This quote about Breyer’s “Uneasy Case” comes from a 2011 article by another law professor, Niva Elkin-Koren of the University of Haifa, called “The Changing Nature of Books and the Uneasy Case for Copyright.” In her article, Professor Elkin-Koren carefully examines the technological changes and lays out the subsequent economic analysis, just as Breyer did back in 1970, for the eBook age. If in Breyer’s day the case for copyright was “uneasy,” then in the digital age it is downright painful. Were I to summarize Elkin-Koren’s conclusions in a single sentence, it would be this — what we need most in the digital environment is competition, and copyright in its current form suppresses competition. The digital environment is fundamentally different than print, largely due to the lower barriers to entry into the publication market. In this context, competition can be vital and beneficial, but the copyright monopoly threatens to help established players gain an even tighter stranglehold on the marketplace than was possible in the print era (and that grip was already too tight, as we have seen). Placing Elkin-Koren’s work next to Breyer’s, it is plain to see that the harmful economic and cultural effects of our current copyright regime are more visible and more harmful than ever.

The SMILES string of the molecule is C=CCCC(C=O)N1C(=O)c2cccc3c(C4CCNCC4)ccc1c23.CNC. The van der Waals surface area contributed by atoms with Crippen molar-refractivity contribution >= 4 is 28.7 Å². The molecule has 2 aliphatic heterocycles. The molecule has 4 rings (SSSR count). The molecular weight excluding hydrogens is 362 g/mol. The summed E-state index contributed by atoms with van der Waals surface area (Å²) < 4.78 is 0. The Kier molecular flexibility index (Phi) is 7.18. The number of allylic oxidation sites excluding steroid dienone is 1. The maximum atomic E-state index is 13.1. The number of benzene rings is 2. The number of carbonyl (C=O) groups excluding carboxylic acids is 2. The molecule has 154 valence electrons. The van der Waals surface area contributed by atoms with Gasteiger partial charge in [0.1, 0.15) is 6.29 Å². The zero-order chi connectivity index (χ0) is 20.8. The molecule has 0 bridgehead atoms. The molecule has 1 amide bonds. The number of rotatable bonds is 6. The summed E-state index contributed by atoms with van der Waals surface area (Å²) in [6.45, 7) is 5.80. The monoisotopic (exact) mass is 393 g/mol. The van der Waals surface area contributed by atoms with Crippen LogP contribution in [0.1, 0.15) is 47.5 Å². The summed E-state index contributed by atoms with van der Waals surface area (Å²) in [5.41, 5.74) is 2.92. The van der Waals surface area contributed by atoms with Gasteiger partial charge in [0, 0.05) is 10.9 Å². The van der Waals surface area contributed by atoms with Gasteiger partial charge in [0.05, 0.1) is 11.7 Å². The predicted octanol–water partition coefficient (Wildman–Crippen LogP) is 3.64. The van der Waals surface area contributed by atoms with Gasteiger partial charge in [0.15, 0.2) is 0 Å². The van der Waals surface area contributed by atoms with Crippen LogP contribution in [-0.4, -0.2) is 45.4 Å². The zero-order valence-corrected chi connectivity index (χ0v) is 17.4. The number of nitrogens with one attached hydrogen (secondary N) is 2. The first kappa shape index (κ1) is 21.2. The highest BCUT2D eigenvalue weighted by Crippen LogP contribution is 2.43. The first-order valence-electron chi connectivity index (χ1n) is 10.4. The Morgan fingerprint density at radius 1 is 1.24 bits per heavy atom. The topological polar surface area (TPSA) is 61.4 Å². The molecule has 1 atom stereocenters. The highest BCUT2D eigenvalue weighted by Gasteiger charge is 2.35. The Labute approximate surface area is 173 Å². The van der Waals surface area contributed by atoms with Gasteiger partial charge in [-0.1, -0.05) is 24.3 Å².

If copyright reform were undertaken in the context of this awareness, what would it look like? Suppose we were willing to do more than simply rearrange the deck chairs, where might we end up? Elkin-Koren suggests a possibility:
[A] legal right to control copies may no longer be useful in a digital environment. One reason for the weakening strength of copyright is that the legal right against unauthorized copying is no longer effective in digital markets… In order to secure the rights of authors to a share in the commercial revenues extracted from their books it may suffice to simply define a legal right to receive compensation: a fixed share from any commercial use.
It is breathtaking to consider the consequences of this kind of lightweight approach to copyright, as opposed to the steady process of adding more and more restrictions and penalties that has characterized nearly all previous copyright legislation. Harkening back to the first U.S. copyright law, perhaps a “right to vend” is all that we really need in the Internet era. Certainly this would bring competition into the digital marketplace for copyrighted goods, which would scare the entertainment industry to death! It is a fantasy, I know, but I would love to see copyright reform discussions in Washington start from that simple baseline, and then have an open discussion (one not dominated by those lobbyists best known to legislators and bureaucrats) about the consequences, problems and additions, if any, that would be needed to make that simple proposal work.
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For help deciding whether course content in Blackboard or some other digital form is fair use or requires copyright permission, consult this policy document adopted by the Academic Council in February 2008.